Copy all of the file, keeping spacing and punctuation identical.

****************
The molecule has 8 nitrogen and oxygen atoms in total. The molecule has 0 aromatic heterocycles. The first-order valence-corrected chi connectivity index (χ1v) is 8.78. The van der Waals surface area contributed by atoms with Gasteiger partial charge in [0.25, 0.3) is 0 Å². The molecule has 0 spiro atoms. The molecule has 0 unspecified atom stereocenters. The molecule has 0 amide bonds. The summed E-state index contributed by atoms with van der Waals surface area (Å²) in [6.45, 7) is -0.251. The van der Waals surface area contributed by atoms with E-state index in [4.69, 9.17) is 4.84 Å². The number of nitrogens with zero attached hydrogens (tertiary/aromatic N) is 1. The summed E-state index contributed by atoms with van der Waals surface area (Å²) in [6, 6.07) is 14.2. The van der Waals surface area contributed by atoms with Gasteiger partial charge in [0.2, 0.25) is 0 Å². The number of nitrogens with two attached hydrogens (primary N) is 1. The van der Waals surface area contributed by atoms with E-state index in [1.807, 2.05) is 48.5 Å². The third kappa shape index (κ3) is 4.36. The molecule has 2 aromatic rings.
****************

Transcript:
The molecule has 8 nitrogen and oxygen atoms in total. The molecule has 0 aromatic heterocycles. The first-order valence-corrected chi connectivity index (χ1v) is 8.78. The van der Waals surface area contributed by atoms with Gasteiger partial charge in [0.25, 0.3) is 0 Å². The molecule has 0 spiro atoms. The molecule has 0 unspecified atom stereocenters. The molecule has 0 amide bonds. The summed E-state index contributed by atoms with van der Waals surface area (Å²) in [6.45, 7) is -0.251. The van der Waals surface area contributed by atoms with E-state index in [4.69, 9.17) is 4.84 Å². The number of nitrogens with zero attached hydrogens (tertiary/aromatic N) is 1. The summed E-state index contributed by atoms with van der Waals surface area (Å²) in [6, 6.07) is 14.2. The van der Waals surface area contributed by atoms with Gasteiger partial charge in [0.2, 0.25) is 0 Å². The number of nitrogens with two attached hydrogens (primary N) is 1. The van der Waals surface area contributed by atoms with E-state index in [1.807, 2.05) is 48.5 Å². The third kappa shape index (κ3) is 4.36. The molecule has 2 aromatic rings.